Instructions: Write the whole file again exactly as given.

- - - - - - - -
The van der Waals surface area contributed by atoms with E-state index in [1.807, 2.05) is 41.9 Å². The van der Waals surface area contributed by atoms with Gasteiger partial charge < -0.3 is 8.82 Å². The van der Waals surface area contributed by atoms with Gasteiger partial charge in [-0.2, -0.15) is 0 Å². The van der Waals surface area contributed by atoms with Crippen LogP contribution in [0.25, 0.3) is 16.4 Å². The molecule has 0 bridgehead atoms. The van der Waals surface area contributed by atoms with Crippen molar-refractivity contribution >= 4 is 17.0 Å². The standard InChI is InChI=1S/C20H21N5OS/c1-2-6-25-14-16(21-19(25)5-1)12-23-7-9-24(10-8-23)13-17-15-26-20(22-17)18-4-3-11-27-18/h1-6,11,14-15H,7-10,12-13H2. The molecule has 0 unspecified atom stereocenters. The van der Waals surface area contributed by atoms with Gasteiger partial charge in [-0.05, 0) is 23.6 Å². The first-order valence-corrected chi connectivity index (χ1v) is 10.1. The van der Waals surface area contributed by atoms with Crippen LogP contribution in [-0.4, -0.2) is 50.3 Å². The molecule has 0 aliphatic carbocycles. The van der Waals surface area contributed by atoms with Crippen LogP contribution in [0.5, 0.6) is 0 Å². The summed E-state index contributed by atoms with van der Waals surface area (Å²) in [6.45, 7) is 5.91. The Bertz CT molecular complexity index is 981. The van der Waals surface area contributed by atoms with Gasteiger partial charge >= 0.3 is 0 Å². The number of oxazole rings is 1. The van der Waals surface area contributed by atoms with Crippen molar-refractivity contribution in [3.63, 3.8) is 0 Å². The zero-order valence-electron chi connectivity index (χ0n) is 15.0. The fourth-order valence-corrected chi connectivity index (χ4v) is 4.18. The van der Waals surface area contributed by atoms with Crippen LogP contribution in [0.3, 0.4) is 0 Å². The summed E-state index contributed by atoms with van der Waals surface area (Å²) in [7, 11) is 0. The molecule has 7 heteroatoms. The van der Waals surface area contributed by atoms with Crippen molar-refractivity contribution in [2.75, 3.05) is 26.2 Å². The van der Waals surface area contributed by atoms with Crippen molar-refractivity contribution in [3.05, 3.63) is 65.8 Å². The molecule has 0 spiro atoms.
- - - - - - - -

The van der Waals surface area contributed by atoms with E-state index in [1.807, 2.05) is 41.9 Å². The van der Waals surface area contributed by atoms with Gasteiger partial charge < -0.3 is 8.82 Å². The van der Waals surface area contributed by atoms with Gasteiger partial charge in [-0.2, -0.15) is 0 Å². The van der Waals surface area contributed by atoms with Crippen LogP contribution in [0.25, 0.3) is 16.4 Å². The molecule has 0 bridgehead atoms. The van der Waals surface area contributed by atoms with Crippen molar-refractivity contribution >= 4 is 17.0 Å². The standard InChI is InChI=1S/C20H21N5OS/c1-2-6-25-14-16(21-19(25)5-1)12-23-7-9-24(10-8-23)13-17-15-26-20(22-17)18-4-3-11-27-18/h1-6,11,14-15H,7-10,12-13H2. The molecule has 0 unspecified atom stereocenters. The van der Waals surface area contributed by atoms with Gasteiger partial charge in [-0.05, 0) is 23.6 Å². The first-order valence-corrected chi connectivity index (χ1v) is 10.1. The van der Waals surface area contributed by atoms with Crippen LogP contribution in [-0.4, -0.2) is 50.3 Å². The molecule has 0 aliphatic carbocycles. The van der Waals surface area contributed by atoms with Crippen LogP contribution in [0.5, 0.6) is 0 Å². The summed E-state index contributed by atoms with van der Waals surface area (Å²) in [6.45, 7) is 5.91. The Bertz CT molecular complexity index is 981. The van der Waals surface area contributed by atoms with Gasteiger partial charge >= 0.3 is 0 Å². The number of oxazole rings is 1. The van der Waals surface area contributed by atoms with Crippen molar-refractivity contribution in [3.63, 3.8) is 0 Å². The zero-order valence-electron chi connectivity index (χ0n) is 15.0. The fourth-order valence-corrected chi connectivity index (χ4v) is 4.18. The van der Waals surface area contributed by atoms with Crippen LogP contribution in [0.3, 0.4) is 0 Å². The summed E-state index contributed by atoms with van der Waals surface area (Å²) in [7, 11) is 0. The molecule has 7 heteroatoms. The van der Waals surface area contributed by atoms with Crippen molar-refractivity contribution in [2.75, 3.05) is 26.2 Å². The van der Waals surface area contributed by atoms with Crippen molar-refractivity contribution in [3.05, 3.63) is 65.8 Å². The molecule has 0 spiro atoms.